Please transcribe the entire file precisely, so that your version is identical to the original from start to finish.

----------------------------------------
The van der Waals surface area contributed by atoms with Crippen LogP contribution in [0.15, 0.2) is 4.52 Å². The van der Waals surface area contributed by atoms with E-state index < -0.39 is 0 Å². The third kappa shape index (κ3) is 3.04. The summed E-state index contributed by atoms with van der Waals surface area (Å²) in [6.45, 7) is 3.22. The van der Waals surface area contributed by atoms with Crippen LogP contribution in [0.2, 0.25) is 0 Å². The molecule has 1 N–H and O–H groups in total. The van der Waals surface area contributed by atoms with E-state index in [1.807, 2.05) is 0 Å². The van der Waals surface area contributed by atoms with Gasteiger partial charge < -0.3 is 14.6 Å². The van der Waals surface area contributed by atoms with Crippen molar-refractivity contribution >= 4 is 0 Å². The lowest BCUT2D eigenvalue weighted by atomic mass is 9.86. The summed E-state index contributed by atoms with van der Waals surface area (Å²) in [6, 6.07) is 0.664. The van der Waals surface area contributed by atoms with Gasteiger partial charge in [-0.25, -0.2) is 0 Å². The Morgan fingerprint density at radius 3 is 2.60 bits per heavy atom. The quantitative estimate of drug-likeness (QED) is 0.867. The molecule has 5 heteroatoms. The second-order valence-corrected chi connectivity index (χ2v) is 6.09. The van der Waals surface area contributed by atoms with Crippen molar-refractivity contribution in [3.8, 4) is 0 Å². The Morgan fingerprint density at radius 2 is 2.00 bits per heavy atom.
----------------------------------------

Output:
The van der Waals surface area contributed by atoms with Crippen LogP contribution in [0.15, 0.2) is 4.52 Å². The van der Waals surface area contributed by atoms with E-state index < -0.39 is 0 Å². The third kappa shape index (κ3) is 3.04. The summed E-state index contributed by atoms with van der Waals surface area (Å²) in [6.45, 7) is 3.22. The van der Waals surface area contributed by atoms with Crippen LogP contribution in [0.2, 0.25) is 0 Å². The molecule has 1 N–H and O–H groups in total. The van der Waals surface area contributed by atoms with E-state index in [1.807, 2.05) is 0 Å². The van der Waals surface area contributed by atoms with Gasteiger partial charge < -0.3 is 14.6 Å². The van der Waals surface area contributed by atoms with Crippen molar-refractivity contribution >= 4 is 0 Å². The lowest BCUT2D eigenvalue weighted by atomic mass is 9.86. The summed E-state index contributed by atoms with van der Waals surface area (Å²) in [6, 6.07) is 0.664. The van der Waals surface area contributed by atoms with Gasteiger partial charge in [-0.25, -0.2) is 0 Å². The Morgan fingerprint density at radius 3 is 2.60 bits per heavy atom. The quantitative estimate of drug-likeness (QED) is 0.867. The molecule has 5 heteroatoms. The second-order valence-corrected chi connectivity index (χ2v) is 6.09. The van der Waals surface area contributed by atoms with Crippen molar-refractivity contribution in [3.8, 4) is 0 Å². The Morgan fingerprint density at radius 2 is 2.00 bits per heavy atom.